Garzon suggested that squirrels eating through insulation could be a factor, but a chorus of "No" went up from the audience.
Garzon and Page said BGE took steps even before the storm to upgrade infrastructure in the area, including in Hadley Square and on Chancery and Suffolk roads in Guilford, and on Kenmore Road and Melrose Avenue in Roland Park. They said BGE is also rebuilding its aging Mount Washington substation, one of two that serve the area. The other is on West Cold Spring Road at Interstate 83.
Complaints of lack of communication
But City Councilwoman Mary Pat Clarke said even with improvements, houses on Chancery and Suffolk were among the last in her district to get their electricity restored after the storm.
The Baltimore City Council's Housing and Community Development Committee, of which Clarke is a member, held a hearing Sept. 19 that served as postmortem on responses to the storm by BGE and the Baltimore City Mayor's Office of Emergency Management.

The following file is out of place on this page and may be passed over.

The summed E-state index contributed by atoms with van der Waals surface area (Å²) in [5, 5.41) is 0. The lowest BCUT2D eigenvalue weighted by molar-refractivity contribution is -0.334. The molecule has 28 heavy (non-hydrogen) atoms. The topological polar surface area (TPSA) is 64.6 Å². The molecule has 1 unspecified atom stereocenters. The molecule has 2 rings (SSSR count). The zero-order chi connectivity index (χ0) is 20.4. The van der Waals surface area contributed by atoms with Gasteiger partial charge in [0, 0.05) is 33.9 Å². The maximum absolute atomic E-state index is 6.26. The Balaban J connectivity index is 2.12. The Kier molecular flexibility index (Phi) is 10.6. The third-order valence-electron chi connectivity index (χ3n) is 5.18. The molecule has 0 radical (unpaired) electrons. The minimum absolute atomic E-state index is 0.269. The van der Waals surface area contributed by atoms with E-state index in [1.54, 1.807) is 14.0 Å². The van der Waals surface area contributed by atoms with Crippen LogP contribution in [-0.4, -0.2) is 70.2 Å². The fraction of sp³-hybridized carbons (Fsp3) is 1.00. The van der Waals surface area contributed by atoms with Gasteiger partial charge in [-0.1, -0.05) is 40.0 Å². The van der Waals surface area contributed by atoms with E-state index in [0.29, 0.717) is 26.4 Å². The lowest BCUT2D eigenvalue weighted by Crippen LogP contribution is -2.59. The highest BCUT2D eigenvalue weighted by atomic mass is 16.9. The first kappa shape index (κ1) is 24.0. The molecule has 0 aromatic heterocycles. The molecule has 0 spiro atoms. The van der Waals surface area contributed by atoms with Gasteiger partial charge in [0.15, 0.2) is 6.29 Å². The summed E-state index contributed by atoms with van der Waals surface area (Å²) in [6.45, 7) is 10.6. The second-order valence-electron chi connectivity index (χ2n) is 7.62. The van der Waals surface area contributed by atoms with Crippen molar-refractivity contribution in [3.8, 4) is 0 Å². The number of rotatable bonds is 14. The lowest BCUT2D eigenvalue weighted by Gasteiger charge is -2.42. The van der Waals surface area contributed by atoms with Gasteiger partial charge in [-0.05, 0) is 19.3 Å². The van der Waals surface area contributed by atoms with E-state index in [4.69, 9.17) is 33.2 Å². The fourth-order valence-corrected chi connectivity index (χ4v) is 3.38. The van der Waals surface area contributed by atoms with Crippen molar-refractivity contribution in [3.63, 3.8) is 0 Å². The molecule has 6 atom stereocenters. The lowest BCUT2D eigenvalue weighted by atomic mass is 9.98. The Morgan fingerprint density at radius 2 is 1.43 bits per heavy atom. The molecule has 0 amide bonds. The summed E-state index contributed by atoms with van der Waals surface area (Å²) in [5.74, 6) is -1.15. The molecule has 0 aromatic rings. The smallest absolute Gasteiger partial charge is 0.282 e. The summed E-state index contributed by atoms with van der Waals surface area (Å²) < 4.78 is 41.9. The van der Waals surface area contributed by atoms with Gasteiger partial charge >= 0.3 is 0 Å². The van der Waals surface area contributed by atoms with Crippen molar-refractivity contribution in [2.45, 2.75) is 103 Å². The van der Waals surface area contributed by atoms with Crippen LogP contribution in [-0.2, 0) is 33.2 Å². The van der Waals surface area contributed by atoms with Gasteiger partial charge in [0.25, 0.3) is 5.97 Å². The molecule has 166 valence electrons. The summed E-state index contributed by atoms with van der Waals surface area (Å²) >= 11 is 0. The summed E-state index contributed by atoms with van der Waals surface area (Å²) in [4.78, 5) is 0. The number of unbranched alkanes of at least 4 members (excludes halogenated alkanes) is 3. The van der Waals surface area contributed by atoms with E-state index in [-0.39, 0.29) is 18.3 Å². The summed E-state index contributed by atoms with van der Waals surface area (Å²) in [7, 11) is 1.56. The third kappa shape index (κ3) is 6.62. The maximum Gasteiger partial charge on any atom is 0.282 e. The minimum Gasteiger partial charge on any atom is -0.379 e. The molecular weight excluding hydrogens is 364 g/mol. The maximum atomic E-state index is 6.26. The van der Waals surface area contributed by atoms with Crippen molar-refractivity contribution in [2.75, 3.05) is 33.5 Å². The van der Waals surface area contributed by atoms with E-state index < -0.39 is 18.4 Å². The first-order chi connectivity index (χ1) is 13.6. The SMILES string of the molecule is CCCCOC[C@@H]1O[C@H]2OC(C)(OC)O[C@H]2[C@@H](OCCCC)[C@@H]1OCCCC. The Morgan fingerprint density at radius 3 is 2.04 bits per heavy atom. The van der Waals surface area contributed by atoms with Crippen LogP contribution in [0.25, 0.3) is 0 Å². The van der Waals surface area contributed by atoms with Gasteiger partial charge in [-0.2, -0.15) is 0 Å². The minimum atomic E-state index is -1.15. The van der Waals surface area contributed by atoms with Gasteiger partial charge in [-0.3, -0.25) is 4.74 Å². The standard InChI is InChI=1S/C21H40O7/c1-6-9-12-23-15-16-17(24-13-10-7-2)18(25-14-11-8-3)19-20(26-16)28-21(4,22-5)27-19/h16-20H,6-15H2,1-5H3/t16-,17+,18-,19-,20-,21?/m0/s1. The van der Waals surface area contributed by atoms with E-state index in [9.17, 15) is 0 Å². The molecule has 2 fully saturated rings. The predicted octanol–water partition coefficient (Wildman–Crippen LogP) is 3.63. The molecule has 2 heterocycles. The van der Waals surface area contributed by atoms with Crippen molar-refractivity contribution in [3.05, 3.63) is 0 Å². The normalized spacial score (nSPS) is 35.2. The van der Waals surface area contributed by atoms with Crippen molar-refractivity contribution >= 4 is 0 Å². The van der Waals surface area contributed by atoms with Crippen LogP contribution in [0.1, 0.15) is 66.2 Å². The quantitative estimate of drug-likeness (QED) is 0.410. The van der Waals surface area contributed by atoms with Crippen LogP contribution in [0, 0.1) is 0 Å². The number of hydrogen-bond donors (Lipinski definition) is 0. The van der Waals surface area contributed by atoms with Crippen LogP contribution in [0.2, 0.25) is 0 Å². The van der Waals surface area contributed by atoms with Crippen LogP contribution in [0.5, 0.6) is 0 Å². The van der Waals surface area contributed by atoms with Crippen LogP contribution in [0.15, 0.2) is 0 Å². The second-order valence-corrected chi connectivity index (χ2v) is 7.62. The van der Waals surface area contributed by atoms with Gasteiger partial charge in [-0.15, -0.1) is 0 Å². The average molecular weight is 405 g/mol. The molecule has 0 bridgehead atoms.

Clarke, who called for the hearing, expressed displeasure at a BGE chart showing that Baltimore City lagged behind the rest of BGE's service area for several days in the percentage of residents that got their power restored.
Most of the complaints at the hearing focused on the lack of a reliable priority list for BGE and a lack of communication between BGE and communities, especially in Roland Park, Hampden and other communities hardest hit by the storm.
City Arborist Erik Dihle said at the hearing that he would like to have better communication with BGE.
Garzon told the Roland Park audience that BGE is "solely dependent" on its customers to report outages. Foy said the utility company, which serves 1.2 million customers, is working on a new web-based power outage reporting system.
Phil Spevak, president of the Roland Park Civic League, urged BGE to resolve issues as soon as possible because residents considered the meeting Thursday as "an intermediate step to a solution."